Tuesday, November 24, 2009

Soiling our own nest: "ecology" vs "environment"

“More precisely, the crisis is that a now-globalizing culture in nature and wholly of nature runs full grain against it. A virile, comprehensive, and attractive way of life is destructive of nature and human community together – this is the crisis. Soils, peoples, air and water are being depleted and degraded together. (Or, on our better days are being sustained together.) It is not ‘the environment’ that is unsustainable. It is a much more inclusive reality, something like life-as-we-have-come-to-know-it. What we call ‘the environmental crisis’ is a sign of cultural failure, then. It is a failure to submit human power to grace and humility, and to work ‘toward the habitation of the places in which we life’ on terms that respect both human limits and the rest of nature’s. Life-as-we-have-come-to-know-it is eating itself alive. Modernity devours its own children.”

- Larry R. Rasmussen, Earth Community, Earth Ethics
(Geneva: WCC Publications, 1996), 8.

This is a good short summary of an important point. This is the reason that I generally prefer to use the term "ecology" to "environment". The environment is something around us that perhaps we might be able to imagine is disconnected from our lives. Ecology, on the other hand, comes from the Greek words for "house" (oikos) and "order" (logos), and so speaks of the proper and improper ordering of our home here on earth. Our home is a mess and is falling apart. We are soiling our own nest. We have no other place to go.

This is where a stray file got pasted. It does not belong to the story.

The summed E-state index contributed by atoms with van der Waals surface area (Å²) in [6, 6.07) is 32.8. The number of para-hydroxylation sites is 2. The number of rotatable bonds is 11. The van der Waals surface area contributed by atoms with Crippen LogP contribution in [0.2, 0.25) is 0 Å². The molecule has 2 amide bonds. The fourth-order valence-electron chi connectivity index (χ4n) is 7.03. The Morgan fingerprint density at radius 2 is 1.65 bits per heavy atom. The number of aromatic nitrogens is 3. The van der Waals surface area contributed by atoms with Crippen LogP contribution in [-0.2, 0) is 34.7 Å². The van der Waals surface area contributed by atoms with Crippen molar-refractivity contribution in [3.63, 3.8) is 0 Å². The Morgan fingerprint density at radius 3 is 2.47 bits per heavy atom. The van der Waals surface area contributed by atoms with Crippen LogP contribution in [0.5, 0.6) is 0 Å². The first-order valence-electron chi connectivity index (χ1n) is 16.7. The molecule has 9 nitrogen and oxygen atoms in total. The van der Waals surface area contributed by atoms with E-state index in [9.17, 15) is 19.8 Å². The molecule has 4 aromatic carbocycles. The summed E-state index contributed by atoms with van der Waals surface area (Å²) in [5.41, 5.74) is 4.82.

byron smith said...

Capitalism vs climate: "But there's a missing link in the discussion, ignored by nearly everyone in the mainstream debate: nature. They speak about our economy as if it were a separate entity, its own ever-expanding universe, unconnected to any realities outside itself, not embodied within a larger system from which, actually, it emerged and can't escape. Nature cannot be left out of the discussion. It may be the most important detail of the entire conversation. Leaving it out of consideration is, well, suicidal. Here's the point: never-ending growth on a small planet with finite resources is a profound impossibility. It's an absurdity. A fantasy. It's time to wake up."

byron smith said...

The Conversation: Why we need to forget about the environment.

byron smith said...

John Roe: why the link between ecology and economy can be misleading, or why thinking of the world as a household is dangerous.